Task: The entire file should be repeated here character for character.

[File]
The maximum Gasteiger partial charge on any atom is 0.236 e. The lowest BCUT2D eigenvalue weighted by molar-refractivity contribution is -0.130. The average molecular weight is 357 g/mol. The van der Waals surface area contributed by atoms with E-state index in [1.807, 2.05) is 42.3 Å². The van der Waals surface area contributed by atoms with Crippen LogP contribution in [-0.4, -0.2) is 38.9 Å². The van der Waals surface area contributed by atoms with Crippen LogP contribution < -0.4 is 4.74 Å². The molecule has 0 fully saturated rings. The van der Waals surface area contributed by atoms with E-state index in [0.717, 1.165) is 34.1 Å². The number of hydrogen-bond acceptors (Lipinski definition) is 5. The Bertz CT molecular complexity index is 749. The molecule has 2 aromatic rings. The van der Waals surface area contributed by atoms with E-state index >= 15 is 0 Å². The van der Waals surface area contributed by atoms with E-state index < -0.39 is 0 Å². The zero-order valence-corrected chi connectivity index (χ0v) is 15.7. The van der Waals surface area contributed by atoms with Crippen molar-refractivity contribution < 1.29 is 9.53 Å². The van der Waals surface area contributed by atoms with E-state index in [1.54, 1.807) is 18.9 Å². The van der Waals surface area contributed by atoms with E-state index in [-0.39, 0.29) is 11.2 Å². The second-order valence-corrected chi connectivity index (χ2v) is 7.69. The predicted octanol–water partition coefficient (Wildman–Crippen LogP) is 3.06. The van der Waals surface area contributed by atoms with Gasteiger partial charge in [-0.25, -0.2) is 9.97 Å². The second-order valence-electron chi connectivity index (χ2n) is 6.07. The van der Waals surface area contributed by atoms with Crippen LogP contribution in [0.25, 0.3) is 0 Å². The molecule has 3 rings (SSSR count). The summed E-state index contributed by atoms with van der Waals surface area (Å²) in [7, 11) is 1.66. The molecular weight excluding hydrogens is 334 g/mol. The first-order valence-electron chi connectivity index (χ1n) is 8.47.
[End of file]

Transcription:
The maximum Gasteiger partial charge on any atom is 0.236 e. The lowest BCUT2D eigenvalue weighted by molar-refractivity contribution is -0.130. The average molecular weight is 357 g/mol. The van der Waals surface area contributed by atoms with E-state index in [1.807, 2.05) is 42.3 Å². The van der Waals surface area contributed by atoms with Crippen LogP contribution in [-0.4, -0.2) is 38.9 Å². The van der Waals surface area contributed by atoms with Crippen LogP contribution < -0.4 is 4.74 Å². The molecule has 0 fully saturated rings. The van der Waals surface area contributed by atoms with E-state index in [0.717, 1.165) is 34.1 Å². The number of hydrogen-bond acceptors (Lipinski definition) is 5. The Bertz CT molecular complexity index is 749. The molecule has 2 aromatic rings. The van der Waals surface area contributed by atoms with E-state index >= 15 is 0 Å². The van der Waals surface area contributed by atoms with E-state index < -0.39 is 0 Å². The zero-order valence-corrected chi connectivity index (χ0v) is 15.7. The van der Waals surface area contributed by atoms with Crippen molar-refractivity contribution < 1.29 is 9.53 Å². The van der Waals surface area contributed by atoms with E-state index in [1.54, 1.807) is 18.9 Å². The van der Waals surface area contributed by atoms with E-state index in [-0.39, 0.29) is 11.2 Å². The second-order valence-corrected chi connectivity index (χ2v) is 7.69. The predicted octanol–water partition coefficient (Wildman–Crippen LogP) is 3.06. The van der Waals surface area contributed by atoms with Gasteiger partial charge in [-0.25, -0.2) is 9.97 Å². The second-order valence-electron chi connectivity index (χ2n) is 6.07. The van der Waals surface area contributed by atoms with Crippen LogP contribution in [0.25, 0.3) is 0 Å². The molecule has 3 rings (SSSR count). The summed E-state index contributed by atoms with van der Waals surface area (Å²) in [7, 11) is 1.66. The molecular weight excluding hydrogens is 334 g/mol. The first-order valence-electron chi connectivity index (χ1n) is 8.47.